I worked with a friend who wanted to change her attitude to exercise. She knew that she wanted to get fitter, and felt better when she exercised. However, she found she was making excuses to herself for not doing the exercise.
I asked her to picture herself doing this habit, ie finding excuses for not exercising. Once she told me that she could picture it, I asked her how she would like to be instead. She described herself as being energetic, motivated and finding reasons TO do the exercises. I asked her to picture herself doing this.
We identified through contrastive analysis that brightness and size were the strongest submodalities for her. I asked her to change these for the most positive kinaesthetic.
When we had done this, I asked her to step back into her original picture and make it a big, bright picture, as these were her critical submodalities, and to associate with the image.
I then asked her to make her desired state small and black and to put it in the bottom left hand corner of her mental ‘screen’. I explained that we were going to swap these pictures around, making the small black (desired) image big and bright and in the centre of her ‘screen’. We would do this really quickly, and several times; each time I would ask her to close her eyes and picture the ‘swish’ whilst I made the noise, and then I would ask her to open her eyes for a moment to clear her ‘screen’.
We did this five times in total. She said that she felt much more motivated to get on with her exercises. She could not picture herself making any excuses.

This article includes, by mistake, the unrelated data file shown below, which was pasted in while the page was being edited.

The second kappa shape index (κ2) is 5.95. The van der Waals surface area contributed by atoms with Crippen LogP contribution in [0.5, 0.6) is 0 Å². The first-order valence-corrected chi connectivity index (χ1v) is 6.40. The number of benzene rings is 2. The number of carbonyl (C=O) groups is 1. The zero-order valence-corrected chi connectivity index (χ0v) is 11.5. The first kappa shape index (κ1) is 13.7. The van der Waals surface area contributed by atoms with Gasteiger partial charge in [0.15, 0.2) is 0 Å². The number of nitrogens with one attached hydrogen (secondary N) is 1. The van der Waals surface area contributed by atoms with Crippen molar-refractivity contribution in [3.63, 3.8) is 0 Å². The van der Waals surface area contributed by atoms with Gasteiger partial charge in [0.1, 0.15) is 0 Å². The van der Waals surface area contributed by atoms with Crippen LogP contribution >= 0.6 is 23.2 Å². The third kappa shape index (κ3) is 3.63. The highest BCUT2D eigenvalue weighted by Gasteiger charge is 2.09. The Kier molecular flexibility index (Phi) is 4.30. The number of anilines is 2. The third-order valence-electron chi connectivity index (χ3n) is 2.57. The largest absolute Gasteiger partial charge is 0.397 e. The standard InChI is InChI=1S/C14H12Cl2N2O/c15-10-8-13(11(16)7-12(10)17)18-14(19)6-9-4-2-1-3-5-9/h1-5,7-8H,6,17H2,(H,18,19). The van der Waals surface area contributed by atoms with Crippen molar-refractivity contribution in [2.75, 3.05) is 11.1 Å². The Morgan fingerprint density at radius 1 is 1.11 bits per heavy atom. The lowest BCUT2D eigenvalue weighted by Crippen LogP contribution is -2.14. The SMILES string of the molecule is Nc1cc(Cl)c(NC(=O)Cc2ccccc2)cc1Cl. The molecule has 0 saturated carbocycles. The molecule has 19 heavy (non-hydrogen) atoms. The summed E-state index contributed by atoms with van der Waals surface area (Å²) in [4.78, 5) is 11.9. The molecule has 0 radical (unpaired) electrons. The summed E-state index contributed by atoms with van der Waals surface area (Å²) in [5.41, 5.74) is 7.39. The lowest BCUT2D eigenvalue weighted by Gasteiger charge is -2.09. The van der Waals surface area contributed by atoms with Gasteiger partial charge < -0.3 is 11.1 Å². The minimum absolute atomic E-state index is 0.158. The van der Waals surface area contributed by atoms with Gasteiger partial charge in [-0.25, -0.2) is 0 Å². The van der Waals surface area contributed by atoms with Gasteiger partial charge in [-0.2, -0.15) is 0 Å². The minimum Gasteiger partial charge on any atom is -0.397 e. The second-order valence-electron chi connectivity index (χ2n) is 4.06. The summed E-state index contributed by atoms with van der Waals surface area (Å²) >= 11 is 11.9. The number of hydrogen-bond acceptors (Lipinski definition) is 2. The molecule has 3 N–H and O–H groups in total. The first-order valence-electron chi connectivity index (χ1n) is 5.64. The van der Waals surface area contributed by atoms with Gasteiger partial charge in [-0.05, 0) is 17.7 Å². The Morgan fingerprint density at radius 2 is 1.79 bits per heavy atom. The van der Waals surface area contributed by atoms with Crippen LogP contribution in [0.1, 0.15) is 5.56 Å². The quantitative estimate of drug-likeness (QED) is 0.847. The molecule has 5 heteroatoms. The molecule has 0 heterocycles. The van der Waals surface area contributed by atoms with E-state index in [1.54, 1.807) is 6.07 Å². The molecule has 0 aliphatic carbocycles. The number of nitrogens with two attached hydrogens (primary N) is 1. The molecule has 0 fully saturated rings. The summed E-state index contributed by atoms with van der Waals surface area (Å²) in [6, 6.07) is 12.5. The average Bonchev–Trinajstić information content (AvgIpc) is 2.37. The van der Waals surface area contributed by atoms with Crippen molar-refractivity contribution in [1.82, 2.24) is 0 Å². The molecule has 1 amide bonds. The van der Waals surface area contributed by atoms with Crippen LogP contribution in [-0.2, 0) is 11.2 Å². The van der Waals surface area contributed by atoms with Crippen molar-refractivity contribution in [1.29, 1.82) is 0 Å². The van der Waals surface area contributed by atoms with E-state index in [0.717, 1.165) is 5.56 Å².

I feel it was successful, as she said she was more confident about the new behaviour.
When I am lecturing, giving a speech in public or even making a podcast or video my voice quivers for the first few seconds up to a minute. The new behaviour I wanted to to achieve was self confidence from the first second. The trigger for the negative behaviour was my fear that people would realise how clueless I am. I had to swish 5-6 times before I got it right. It went well. I replaced my picture of shaking with a picture of me sitting behind a desk relaxed and professional.
I have used this so many times on myself now. I think it’s my favourite NLP exercise ever! A client of mine had a horrible fear of the dentist. The trigger was simple. A very bad experience, the last time she visited the dentist, many years ago now.
I asked her to remember the visit to the dentist and to talk me through what had happened.We then put that into the left hand corner of her minds eye-she chose to do it with her eyes shut- I then asked her to describe how she would like her next visit to go, describing it in as much detail as possible. Making the experience she next wants as positive, colourful and as vivid as possible. I also added a little bit information for her concious mind, explaining that what had happened the last time, would not occur again (she had reacted to the adrenaline,which she can ask to be left out of the anaesthetic).
Then I got her to put that image down into the left corner and brought back the negative experience. I asked her to take out all of the colour from this experience, make it all very black and grey and shrink it down to a tiny size so it lost it’s energy and the power it had had over her. Then the Swish process was explained and then we did the process, getting her to replace the positive in the bottom left with the negative experience and replacing the negative with the bright positive outcome she desires. I asked how she felt and she said that she didn’t feel scared anymore and that she feels like it won’t be a problem to go back, also that she had loved doing it and found it very relaxing and soothing, which I could tell from her relaxed state. I would do this again with her if she felt she needed me to, before she makes an appointment or /and before she actually goes. I was chuffed to bits with how it went to be honest.